There needs to be a bit of background for readers unfamiliar with this genre before launching into the review. This book could actually fall under a few different genre’s but not be limited to them. Street Lit, Urban Fiction and /or Prison Lit has been around since people starting writing books.
The hell you say. How can street lit or urban fiction be old? Ever hear of Oliver Twist? Dickens was most certainly a purveyor of the urban experience of his time. In the United States, W.E. B. Dubois, Langston Hughes and Paul Laurence Dunbar, to name a few, were writers of the urban experience. In the United States, this genre has been dominated by African Americans but there are new writers coming up from other groups living this experience: whites, Latinos, Asians, Russians – whoever is writing and living the experience.
This genre also has a few contemporary names that those already in the know about street lit will recognize. Robert Beck aka Iceberg Slim has a very strong following in this genre. His books are deep down gritty and realistic using street talk, real depictions of violence and the black market economy and strong characters drawn from the urban neighborhood experience.
More contemporary still are the writers Omar Tyree, Sister Souljah and Terri Woods. More and more writers are populating this genre all the time as the urban experience morphs and changes. The common elements in all are the depictions of the experience of the characters as they are exposed to poverty, violence, the operation of the black market economies in their communities like drugs, human trafficking and gambling and the reality of public housing, homelessness and lack of resources.
I preface this all for readers because I think this genre is underrepresented in most bookshops and it is definitely misplaced when it is ordered because I don’t think your average bookstore buyer, librarian or reviewer has bothered to read the books. I have picked up several Sister Souljah books in the bargain bin and have had cashiers say “This looks interesting. Have you read these before?”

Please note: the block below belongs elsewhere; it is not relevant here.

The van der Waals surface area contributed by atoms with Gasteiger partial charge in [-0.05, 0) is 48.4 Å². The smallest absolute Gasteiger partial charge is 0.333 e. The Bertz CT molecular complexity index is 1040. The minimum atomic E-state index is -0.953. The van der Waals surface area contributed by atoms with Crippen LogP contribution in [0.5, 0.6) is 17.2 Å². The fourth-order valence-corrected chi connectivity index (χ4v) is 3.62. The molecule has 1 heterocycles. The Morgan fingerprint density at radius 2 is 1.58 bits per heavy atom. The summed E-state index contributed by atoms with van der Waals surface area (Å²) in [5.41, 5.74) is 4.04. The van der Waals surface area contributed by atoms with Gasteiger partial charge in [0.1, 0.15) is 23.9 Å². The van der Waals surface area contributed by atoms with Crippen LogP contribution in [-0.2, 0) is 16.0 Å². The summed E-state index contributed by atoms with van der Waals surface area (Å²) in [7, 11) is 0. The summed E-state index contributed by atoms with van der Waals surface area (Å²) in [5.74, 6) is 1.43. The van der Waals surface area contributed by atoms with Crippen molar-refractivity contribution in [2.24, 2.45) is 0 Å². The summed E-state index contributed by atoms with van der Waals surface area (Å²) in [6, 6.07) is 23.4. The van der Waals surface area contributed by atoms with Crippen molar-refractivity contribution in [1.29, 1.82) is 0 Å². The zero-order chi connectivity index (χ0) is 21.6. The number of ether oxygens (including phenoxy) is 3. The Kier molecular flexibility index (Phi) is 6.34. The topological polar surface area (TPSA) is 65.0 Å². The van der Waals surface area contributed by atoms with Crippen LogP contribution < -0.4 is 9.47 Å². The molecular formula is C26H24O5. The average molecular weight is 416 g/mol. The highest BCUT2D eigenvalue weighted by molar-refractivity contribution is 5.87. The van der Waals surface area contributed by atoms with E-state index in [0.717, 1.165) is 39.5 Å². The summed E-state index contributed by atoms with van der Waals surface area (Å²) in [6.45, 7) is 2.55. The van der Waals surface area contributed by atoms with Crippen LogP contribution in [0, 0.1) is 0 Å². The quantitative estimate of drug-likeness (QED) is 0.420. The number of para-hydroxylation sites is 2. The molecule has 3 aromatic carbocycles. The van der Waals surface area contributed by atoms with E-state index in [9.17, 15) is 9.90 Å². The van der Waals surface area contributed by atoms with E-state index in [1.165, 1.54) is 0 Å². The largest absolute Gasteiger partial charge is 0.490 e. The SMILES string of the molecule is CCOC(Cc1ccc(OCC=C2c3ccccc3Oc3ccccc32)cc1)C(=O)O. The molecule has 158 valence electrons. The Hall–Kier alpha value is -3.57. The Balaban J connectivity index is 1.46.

The Game Don’t Change is as gritty as they come. Written by Jamal Green aka Mazaradi Fox, while he was in prison, the story is set in Jamaica, Queens (Fox’s stomping ground) and North Carolina.
The main character is DeMarco Jones. His aim is to be THE main player in the coke game in Queens. He is a young gun and his rise is fast and furious. After escaping from Tryon Residential Center where he is doing a bit for robbery, he moves back with his family in Queens.
His aunts have a small but profitable game in play and they stake him to get started. He builds a small but loyal crew and then is able to secure a supplier in Miami so that his distribution is direct, thus allowing him to grow his game and become the main player.
In order to remain safe and expand his empire, he floats back and forth between North Carolina and New York. In both locations he has a loyal crew, an extended list of help (attorneys, bail bondswoman etc) and family that have his back.
DeMarco is a shameless womanizer. There is no way around it – the dude has two baby mama’s by the end but the amount of sex he is having and the quantity, graphically depicted – you have been warned – virtually guarantees that there are more kids out there!
To find out how it ends, I am going to make you buy the book. But I will share what I know of the author which should entice you to dip a toe in the genre and buy the book. Mazaradi Fox decided that after his eight year stint was up, he wanted to focus on music. 50 Cent signed him to G-Unit Records. Right on the verge of success as a new recording artist and budding author in street lit, he was killed in 2014.
I found the book difficult to rate because it is the raw work of a new author. The first book of a new author. We will never get to see how this book compares to other work he might have written had he lived and how he could have grown his craft. The book very graphically depicts sex. That will not be everyone’s cup of tea. In fact, I wish there had been more detail of DeMarco growing his empire but given that he was doing eight years in prison while writing this, I can understand the thinking behind the writing. I have a family member that has been in for over 30 years so I get it. I am guessing that the work was passed around the joint for review too and to that end, I can tell you street lit is ENORMOUSLY popular in prisons. In fact, Iceberg Slim’s books dominate in there and are read until they fall apart. Likewise Sister Souljah.
A solid three star effort. And I sincerely hope that readers explore street lit, urban fiction and prison lit. There are some magnificent writers in these genres and I would like to see them better represented in bookstores and libraries. And for writers in these genres, please come out and speak to readers about your work and style and introduce some of the young and under educated readers about the wonderful writers like Hughes, DuBois, Zora Neale Hurston and others who have not gotten their due through the years.